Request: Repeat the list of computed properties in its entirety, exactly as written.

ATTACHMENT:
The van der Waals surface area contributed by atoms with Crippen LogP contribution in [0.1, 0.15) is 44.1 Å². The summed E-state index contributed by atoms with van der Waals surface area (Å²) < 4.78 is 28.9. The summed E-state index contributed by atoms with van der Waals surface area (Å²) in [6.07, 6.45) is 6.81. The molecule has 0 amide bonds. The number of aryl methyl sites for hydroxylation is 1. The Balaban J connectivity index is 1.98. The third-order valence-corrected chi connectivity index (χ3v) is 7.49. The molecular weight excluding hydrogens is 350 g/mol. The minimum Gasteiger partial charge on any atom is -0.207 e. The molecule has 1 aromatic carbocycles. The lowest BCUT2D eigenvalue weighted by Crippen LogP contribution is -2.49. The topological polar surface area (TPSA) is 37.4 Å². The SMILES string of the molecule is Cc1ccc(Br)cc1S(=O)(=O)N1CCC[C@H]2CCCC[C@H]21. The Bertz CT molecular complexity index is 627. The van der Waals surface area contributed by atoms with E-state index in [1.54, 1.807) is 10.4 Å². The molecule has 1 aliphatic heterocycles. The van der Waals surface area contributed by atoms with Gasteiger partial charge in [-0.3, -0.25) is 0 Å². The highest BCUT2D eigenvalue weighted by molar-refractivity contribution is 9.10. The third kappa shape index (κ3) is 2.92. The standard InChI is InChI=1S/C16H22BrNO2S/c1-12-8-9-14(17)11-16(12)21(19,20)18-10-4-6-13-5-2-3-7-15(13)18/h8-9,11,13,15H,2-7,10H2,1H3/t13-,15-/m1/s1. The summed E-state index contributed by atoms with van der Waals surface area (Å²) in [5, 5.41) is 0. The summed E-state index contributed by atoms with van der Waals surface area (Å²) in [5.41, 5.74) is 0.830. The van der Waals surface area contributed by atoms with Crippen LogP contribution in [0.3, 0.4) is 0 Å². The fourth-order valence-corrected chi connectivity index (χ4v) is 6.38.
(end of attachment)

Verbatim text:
The van der Waals surface area contributed by atoms with Crippen LogP contribution in [0.1, 0.15) is 44.1 Å². The summed E-state index contributed by atoms with van der Waals surface area (Å²) < 4.78 is 28.9. The summed E-state index contributed by atoms with van der Waals surface area (Å²) in [6.07, 6.45) is 6.81. The molecule has 0 amide bonds. The number of aryl methyl sites for hydroxylation is 1. The Balaban J connectivity index is 1.98. The third-order valence-corrected chi connectivity index (χ3v) is 7.49. The molecular weight excluding hydrogens is 350 g/mol. The minimum Gasteiger partial charge on any atom is -0.207 e. The molecule has 1 aromatic carbocycles. The lowest BCUT2D eigenvalue weighted by Crippen LogP contribution is -2.49. The topological polar surface area (TPSA) is 37.4 Å². The SMILES string of the molecule is Cc1ccc(Br)cc1S(=O)(=O)N1CCC[C@H]2CCCC[C@H]21. The Bertz CT molecular complexity index is 627. The van der Waals surface area contributed by atoms with E-state index in [1.54, 1.807) is 10.4 Å². The molecule has 1 aliphatic heterocycles. The van der Waals surface area contributed by atoms with Gasteiger partial charge in [-0.3, -0.25) is 0 Å². The highest BCUT2D eigenvalue weighted by molar-refractivity contribution is 9.10. The third kappa shape index (κ3) is 2.92. The standard InChI is InChI=1S/C16H22BrNO2S/c1-12-8-9-14(17)11-16(12)21(19,20)18-10-4-6-13-5-2-3-7-15(13)18/h8-9,11,13,15H,2-7,10H2,1H3/t13-,15-/m1/s1. The summed E-state index contributed by atoms with van der Waals surface area (Å²) in [5, 5.41) is 0. The summed E-state index contributed by atoms with van der Waals surface area (Å²) in [5.41, 5.74) is 0.830. The van der Waals surface area contributed by atoms with Crippen LogP contribution in [0.3, 0.4) is 0 Å². The fourth-order valence-corrected chi connectivity index (χ4v) is 6.38.